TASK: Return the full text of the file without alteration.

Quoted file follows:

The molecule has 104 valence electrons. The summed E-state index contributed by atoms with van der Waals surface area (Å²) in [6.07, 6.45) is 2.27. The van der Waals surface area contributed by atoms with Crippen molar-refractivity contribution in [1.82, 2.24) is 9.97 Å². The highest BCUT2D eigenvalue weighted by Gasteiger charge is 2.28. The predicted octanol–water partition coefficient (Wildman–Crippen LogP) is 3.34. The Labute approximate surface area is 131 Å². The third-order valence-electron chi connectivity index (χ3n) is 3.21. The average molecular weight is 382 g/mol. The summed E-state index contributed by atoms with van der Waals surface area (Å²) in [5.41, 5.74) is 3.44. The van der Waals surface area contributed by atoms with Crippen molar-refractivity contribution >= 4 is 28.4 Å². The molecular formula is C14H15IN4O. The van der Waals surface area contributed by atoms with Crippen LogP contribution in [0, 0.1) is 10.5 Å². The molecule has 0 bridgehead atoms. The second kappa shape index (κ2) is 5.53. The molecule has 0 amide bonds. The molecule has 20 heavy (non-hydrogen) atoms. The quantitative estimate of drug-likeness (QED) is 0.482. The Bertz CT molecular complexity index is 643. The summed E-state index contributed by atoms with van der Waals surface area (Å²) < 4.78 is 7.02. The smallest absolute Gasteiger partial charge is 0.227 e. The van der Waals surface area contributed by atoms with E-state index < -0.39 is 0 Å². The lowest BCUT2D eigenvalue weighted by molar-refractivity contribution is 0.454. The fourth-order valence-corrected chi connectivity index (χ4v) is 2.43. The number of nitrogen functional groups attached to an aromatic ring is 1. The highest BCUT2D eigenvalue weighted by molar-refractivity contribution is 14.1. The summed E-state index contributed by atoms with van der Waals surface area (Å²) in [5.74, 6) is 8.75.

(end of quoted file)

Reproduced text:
The molecule has 104 valence electrons. The summed E-state index contributed by atoms with van der Waals surface area (Å²) in [6.07, 6.45) is 2.27. The van der Waals surface area contributed by atoms with Crippen molar-refractivity contribution in [1.82, 2.24) is 9.97 Å². The highest BCUT2D eigenvalue weighted by Gasteiger charge is 2.28. The predicted octanol–water partition coefficient (Wildman–Crippen LogP) is 3.34. The Labute approximate surface area is 131 Å². The third-order valence-electron chi connectivity index (χ3n) is 3.21. The average molecular weight is 382 g/mol. The summed E-state index contributed by atoms with van der Waals surface area (Å²) in [5.41, 5.74) is 3.44. The van der Waals surface area contributed by atoms with Crippen molar-refractivity contribution >= 4 is 28.4 Å². The molecular formula is C14H15IN4O. The van der Waals surface area contributed by atoms with Crippen LogP contribution in [0, 0.1) is 10.5 Å². The molecule has 0 bridgehead atoms. The second kappa shape index (κ2) is 5.53. The molecule has 0 amide bonds. The molecule has 20 heavy (non-hydrogen) atoms. The quantitative estimate of drug-likeness (QED) is 0.482. The Bertz CT molecular complexity index is 643. The summed E-state index contributed by atoms with van der Waals surface area (Å²) < 4.78 is 7.02. The smallest absolute Gasteiger partial charge is 0.227 e. The van der Waals surface area contributed by atoms with E-state index < -0.39 is 0 Å². The lowest BCUT2D eigenvalue weighted by molar-refractivity contribution is 0.454. The fourth-order valence-corrected chi connectivity index (χ4v) is 2.43. The number of nitrogen functional groups attached to an aromatic ring is 1. The highest BCUT2D eigenvalue weighted by molar-refractivity contribution is 14.1. The summed E-state index contributed by atoms with van der Waals surface area (Å²) in [5.74, 6) is 8.75.